“We definitely have to work on some skills, because we’re not at the top of our abilities yet,” the freshman defender and midfielder said. “But we all know each other — we’ve known each other for a long time — and that helps us.”

Without any seniors on the squad, this year’s team is a mix of very new varsity players with a handful of juniors, but Walsh said her team will use that to its advantage.

“You wouldn’t know [the difference] between the eighth-graders and eleventh-grade player because they treat each other like sisters,” the coach said. “Youth doesn’t make that much of a difference, maybe in size, but you can see where the older girls just take in the younger players.”

Freshman Katelynn Johnston echoed the assessment of her coach and teamates about how her Royals will look this year.

“We communicate well, we work well together, we need to get better at our stick skills,” she said. “We’re young, but I think we’ll do fairly well this year.”

Midfielder Phalina Sciara took her critiques a step further, analyzing different particular aspects of Port Jefferson’s play.

“We’ve got to hone our passing and clean up our stick skills, but we shouldn’t be underestimated just because we’re a young team,” the junior said. “We have great coaches this year, so that definitely helps, and they know how to motivate us and I think we’ll do well this year.”

Walsh said the season will be a challenge with a small roster, but hopes her limited amount of substitutes can still make their own contributions.

“We’re going to have to lean on our subs,” Walsh said. “But they’re always talking about who wants it more amongst themselves, and that builds character.”

Port Jefferson will be tested when it opens the season at home March 28 hosting Deer Park at 4 p.m.

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Miller Place sophomore Lauren Mancini carries the ball downfield with a Mount Sinai defender on her back during a scrimmage. Photo by Bill Landon

By Bill Landon

Miller Place boasts a mix of youth and experience in its girls lacrosse team this season, including nine eighth-graders, many   of which were on the Panthers playoff team last year.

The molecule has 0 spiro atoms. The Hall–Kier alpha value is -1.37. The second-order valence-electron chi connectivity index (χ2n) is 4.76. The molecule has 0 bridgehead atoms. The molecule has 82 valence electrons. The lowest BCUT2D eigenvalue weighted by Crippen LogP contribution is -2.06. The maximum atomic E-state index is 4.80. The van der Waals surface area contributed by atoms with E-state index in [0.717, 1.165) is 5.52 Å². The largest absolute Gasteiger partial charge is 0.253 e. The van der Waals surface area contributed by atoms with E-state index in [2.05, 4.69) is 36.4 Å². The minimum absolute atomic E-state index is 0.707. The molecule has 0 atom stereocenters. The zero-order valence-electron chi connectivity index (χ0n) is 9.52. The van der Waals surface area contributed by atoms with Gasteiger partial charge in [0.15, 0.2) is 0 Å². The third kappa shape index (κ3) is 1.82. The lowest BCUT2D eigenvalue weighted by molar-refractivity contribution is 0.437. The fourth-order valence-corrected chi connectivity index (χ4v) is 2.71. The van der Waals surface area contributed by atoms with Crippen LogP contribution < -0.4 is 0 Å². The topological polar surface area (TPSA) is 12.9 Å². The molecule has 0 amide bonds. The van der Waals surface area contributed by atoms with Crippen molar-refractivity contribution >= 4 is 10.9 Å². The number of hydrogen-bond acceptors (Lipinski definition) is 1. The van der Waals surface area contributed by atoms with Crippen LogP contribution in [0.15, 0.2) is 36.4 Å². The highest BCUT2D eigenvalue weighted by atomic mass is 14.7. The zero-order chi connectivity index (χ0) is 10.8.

Miller Place sophomore Madison Murphy gains possession off the draw. Photo by Bill Landon

The team finished its 2017 campaign with a 7-6 record, making the playoffs but falling to rival Shoreham-Wading River in the opening round. The girls scrimmaged Syosset before going toe-to-toe March 17 with New York State champion Mount Sinai, scoring several goals against their formidable neighbors.

Being a young team, boasting just four seniors with sophomores, freshmen and the nine eighth-graders making up the rest of the roster, Miller Place head coach Thomas Carro is under no illusion as to what’s in store for his squad this season.

“We’re going to have some growing pains in the beginning,” he said. “They’re going to make mistakes. We turned the ball over like 11 times in that last scrimmage [against Syosset], so we’ve got to limit those — and we will.”

Carro said five-year senior goalkeeper Hailey Duchnowski, along with returning defenders, should keep the Panthers in games.

“I think we have one of the best goalies we’ve ever had,” Carro said of Duchnowski, also pointing to junior defender Ava Burns and sophomore midfielder Madison Murphy, who he said is “going to have a good year.” “If those girls play hard, that stuff becomes contagious and the younger group will follow them.”

Miller Place freshman Alexa Corbin moves the ball through midfield in a scrimmage against Mount Sinai. Photo by Bill Landon

Duchnowski pointed to areas of promise and areas of concern she has with her unit up to this point in practice.

“We are doing really well at moving the ball fast on offense, coming together on defense, working hard,” she said. “But we’ll have to get better in transition.”

Murphy’s assessment of her team’s progress so far she said belies its age, but also noticed moments of weakness.

“We have a bunch of athletes,” she said. “We need to play together as a team, and if we do that it’ll all come together. We’ll need a lot of communication on the defensive end as well as on offense, and if we can do that fluently we can win.”

Senior Nicole Beck will also provide the Panthers with the leadership they need, and said, like her coach always does, Miller Place doesn’t rebuild, it reloads.

Miller Place junior Ava Burns battles for a ground ball against Mount Sinai. Photo by Bill Landon

“We lost a great amount of talent last year, but so far we’re still able to put up the numbers offensively,” Beck said. “It’s been impressive — we didn’t think we’d be able to do that — we have a lot of young girls who are playing really well.”